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The Myth of a Kantian Avicenna

The Myth of a Kantian Avicenna Companion to Kant’s Critique of Pure Reason, edited by Paul Guyer, pp. 346–379. Cambridge: Cambridge University Press. Strobino, Riccardo. 2015. “Principles of Scientific Knowledge and the Psychology of (Their) Intellection in Avicenna’s Kitāb al-Burhān.” In Raison et Démonstration: Les Commentaires Médiévaux sur les Seconds Analytiques, edited by Joël Biard, pp. 31–45. Turnhout: Brepols Publish- ers. Zarepour, Mohammad Saleh. forthcoming. “Avicenna on Grasping Mathe- matical Concepts.” Arabic Sciences and Philosophy. Dimitri Gutas Department of Near Eastern Languages and Civilizations, Yale University dimitri.gutas@yale.edu In my Oriens article on Avicenna’s empiricism (Oriens 40 [2012]: 391–436), I present what Avicenna calls the principles of syllogism, which are the different types of propositions that form the irreducible and axiomatic starting points of syllogisms and definitions. As Avicenna states both explicitly and implicitly in numerous passages that I cite, these are all based on experience. Two of these are the primary propositions (awwaliyyāt) and those with built-in syllogisms (muqaddamāt fitriyyat al-qiyās), literally, “premises of fitra syllogisms,” fitra being the natural operation of the . . intellect—thus, “premises whose syllogisms are constructed by the natural operation of the intellect.” In his “Note” on my article, Mohammad Saleh Zarepour disagrees with me and claims that, according to http://www.deepdyve.com/assets/images/DeepDyve-Logo-lg.png Philosophy East and West University of Hawai'I Press

The Myth of a Kantian Avicenna

Philosophy East and West , Volume 70 (3) – Jul 3, 2020

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University of Hawai'I Press
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Copyright © University of Hawai'i Press.
ISSN
1529-1898

Abstract

Companion to Kant’s Critique of Pure Reason, edited by Paul Guyer, pp. 346–379. Cambridge: Cambridge University Press. Strobino, Riccardo. 2015. “Principles of Scientific Knowledge and the Psychology of (Their) Intellection in Avicenna’s Kitāb al-Burhān.” In Raison et Démonstration: Les Commentaires Médiévaux sur les Seconds Analytiques, edited by Joël Biard, pp. 31–45. Turnhout: Brepols Publish- ers. Zarepour, Mohammad Saleh. forthcoming. “Avicenna on Grasping Mathe- matical Concepts.” Arabic Sciences and Philosophy. Dimitri Gutas Department of Near Eastern Languages and Civilizations, Yale University dimitri.gutas@yale.edu In my Oriens article on Avicenna’s empiricism (Oriens 40 [2012]: 391–436), I present what Avicenna calls the principles of syllogism, which are the different types of propositions that form the irreducible and axiomatic starting points of syllogisms and definitions. As Avicenna states both explicitly and implicitly in numerous passages that I cite, these are all based on experience. Two of these are the primary propositions (awwaliyyāt) and those with built-in syllogisms (muqaddamāt fitriyyat al-qiyās), literally, “premises of fitra syllogisms,” fitra being the natural operation of the . . intellect—thus, “premises whose syllogisms are constructed by the natural operation of the intellect.” In his “Note” on my article, Mohammad Saleh Zarepour disagrees with me and claims that, according to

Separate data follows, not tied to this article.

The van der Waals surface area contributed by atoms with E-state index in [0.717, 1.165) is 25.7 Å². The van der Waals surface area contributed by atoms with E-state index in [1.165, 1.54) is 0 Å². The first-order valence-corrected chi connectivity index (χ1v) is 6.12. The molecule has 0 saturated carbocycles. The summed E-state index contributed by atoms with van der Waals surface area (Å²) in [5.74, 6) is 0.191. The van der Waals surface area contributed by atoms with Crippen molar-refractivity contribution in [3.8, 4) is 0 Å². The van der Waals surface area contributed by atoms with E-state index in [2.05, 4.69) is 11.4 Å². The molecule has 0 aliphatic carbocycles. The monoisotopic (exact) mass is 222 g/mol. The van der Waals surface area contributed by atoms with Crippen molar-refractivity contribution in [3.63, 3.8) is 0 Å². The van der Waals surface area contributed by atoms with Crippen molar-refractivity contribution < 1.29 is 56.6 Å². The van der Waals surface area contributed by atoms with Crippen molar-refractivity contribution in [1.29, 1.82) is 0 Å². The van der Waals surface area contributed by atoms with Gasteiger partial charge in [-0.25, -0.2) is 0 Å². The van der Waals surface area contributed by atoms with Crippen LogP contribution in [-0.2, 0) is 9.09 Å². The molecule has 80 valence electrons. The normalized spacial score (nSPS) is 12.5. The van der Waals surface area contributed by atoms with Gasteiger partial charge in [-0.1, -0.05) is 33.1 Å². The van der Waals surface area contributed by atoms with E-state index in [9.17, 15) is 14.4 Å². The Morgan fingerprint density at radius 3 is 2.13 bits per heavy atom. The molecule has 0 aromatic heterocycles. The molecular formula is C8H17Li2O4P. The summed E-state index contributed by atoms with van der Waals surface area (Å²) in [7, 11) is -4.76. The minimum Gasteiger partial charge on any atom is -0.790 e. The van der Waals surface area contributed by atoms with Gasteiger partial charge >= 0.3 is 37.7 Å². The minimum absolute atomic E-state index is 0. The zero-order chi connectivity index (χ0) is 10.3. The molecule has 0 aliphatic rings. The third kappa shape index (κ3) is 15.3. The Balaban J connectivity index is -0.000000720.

Journal

Philosophy East and WestUniversity of Hawai'I Press

Published: Jul 3, 2020

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